As the genre’s big names move away from scene that established them, Lincoln’s Martyr Defiled choose to fill the deathcore void made by their peers.
No sooner had deathcore become a fully-fledged scene, the bands that pioneered this much maligned style were quick to either jump ship (Bring Me The Horizon and Job For A Cowboy) or refreshed their own well-tread sounds with new approaches (Carnifex, Suicide Silence and Whitechapel). Unfortunately, the scene vacuum that has been created hasn’t heralded a wealth of new ideas- the overplayed formula has become tired and tedious. Its apparent now that choosing to play deathcore in its pure, unadulterated form without any extra bells and whistles is risky to say the least- and yet its this path that Martyr Defiled have chosen for their third album.
Young Gods starts strongly enough, opener “Sins Of The Father” is full of the bug-eyed ferocity that has become a staple in deathcore, and the pacy riffing and ominous leads hovering over the chorus do just enough to keep the track from becoming run of the mill. In fact, whilst the entirety of the album is dependent on the well-worn tropes of deathcore (chunky riffs and breakdowns, propulsive drum work and visceral screams), Martyr Defiled are content to show just a tad more invention than their peers in similar bands. There’s a certain hardcore style swagger and a nu metal bounce to the grooves and riffs in “Bury Your Corpses Deep” and “Reborn”, that plays to the band’s competent rhythmic sensibilities, which has matured as they’ve become less reliant on a tired formula of chugs and breakdowns. Alongside this less derivative attitude towards deathcore, they’ve also thrown in some guest vocals, courtesy of Konan Hall (Malevolence) and Pierre Pelbu (Knuckledust), that provides a little bit more variety to what’s on offer here, although having the guest vocal tracks back-to-back in the middle of the album somewhat lessens their impact on the album overall.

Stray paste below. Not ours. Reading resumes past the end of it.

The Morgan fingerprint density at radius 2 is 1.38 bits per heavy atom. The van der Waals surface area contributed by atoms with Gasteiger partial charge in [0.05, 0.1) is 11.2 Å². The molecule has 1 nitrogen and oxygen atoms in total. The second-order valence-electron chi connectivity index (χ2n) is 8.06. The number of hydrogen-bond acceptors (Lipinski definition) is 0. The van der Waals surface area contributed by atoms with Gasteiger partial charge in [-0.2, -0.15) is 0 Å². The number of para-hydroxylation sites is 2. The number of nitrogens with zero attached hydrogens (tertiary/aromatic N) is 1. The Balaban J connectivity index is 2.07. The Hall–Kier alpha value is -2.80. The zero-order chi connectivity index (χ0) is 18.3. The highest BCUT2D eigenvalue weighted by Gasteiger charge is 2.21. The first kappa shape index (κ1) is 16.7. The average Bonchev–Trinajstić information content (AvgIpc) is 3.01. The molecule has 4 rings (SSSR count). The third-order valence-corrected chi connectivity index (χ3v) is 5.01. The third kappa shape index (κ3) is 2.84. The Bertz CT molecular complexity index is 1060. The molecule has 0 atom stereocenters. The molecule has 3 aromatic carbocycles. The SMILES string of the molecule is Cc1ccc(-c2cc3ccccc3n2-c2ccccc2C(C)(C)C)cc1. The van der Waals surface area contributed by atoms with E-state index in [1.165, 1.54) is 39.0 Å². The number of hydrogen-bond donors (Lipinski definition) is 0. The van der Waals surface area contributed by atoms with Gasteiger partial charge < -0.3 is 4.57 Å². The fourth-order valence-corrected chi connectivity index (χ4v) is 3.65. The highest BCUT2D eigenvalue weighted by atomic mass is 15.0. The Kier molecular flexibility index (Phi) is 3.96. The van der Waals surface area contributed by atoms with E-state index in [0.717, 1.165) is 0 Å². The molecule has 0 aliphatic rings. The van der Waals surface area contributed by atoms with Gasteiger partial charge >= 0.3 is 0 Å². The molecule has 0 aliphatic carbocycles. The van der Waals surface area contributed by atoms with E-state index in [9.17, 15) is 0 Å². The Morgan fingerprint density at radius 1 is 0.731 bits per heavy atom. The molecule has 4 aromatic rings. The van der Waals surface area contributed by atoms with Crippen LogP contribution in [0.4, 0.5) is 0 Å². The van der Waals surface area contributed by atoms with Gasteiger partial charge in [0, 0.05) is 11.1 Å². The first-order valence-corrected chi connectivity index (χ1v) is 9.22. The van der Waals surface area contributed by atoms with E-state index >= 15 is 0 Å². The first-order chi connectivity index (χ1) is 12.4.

Although I should commend the band for showing more ambition than on previous records, the variation in sound is albeit minimal in the wider context of the band’s catalogue, with the exception of the thrash blast of “Pestilent Bastille”. As I said earlier, its just enough experimentation to keep your attention going without doing anything really spectacular or out of the ordinary. Honestly, I don’t feel its enough to just turn up and grind and blast away, as they do on the lacklustre trudge of “At The Throne Of Salem” or “Through Famine, War and Scorn”- there needs to be more substance to keep the listener fully invested. They’re certainly capable enough musicians to produce something more inspired than what’s on show on Young Gods, but that may only really come to fruition over the next one or two albums.
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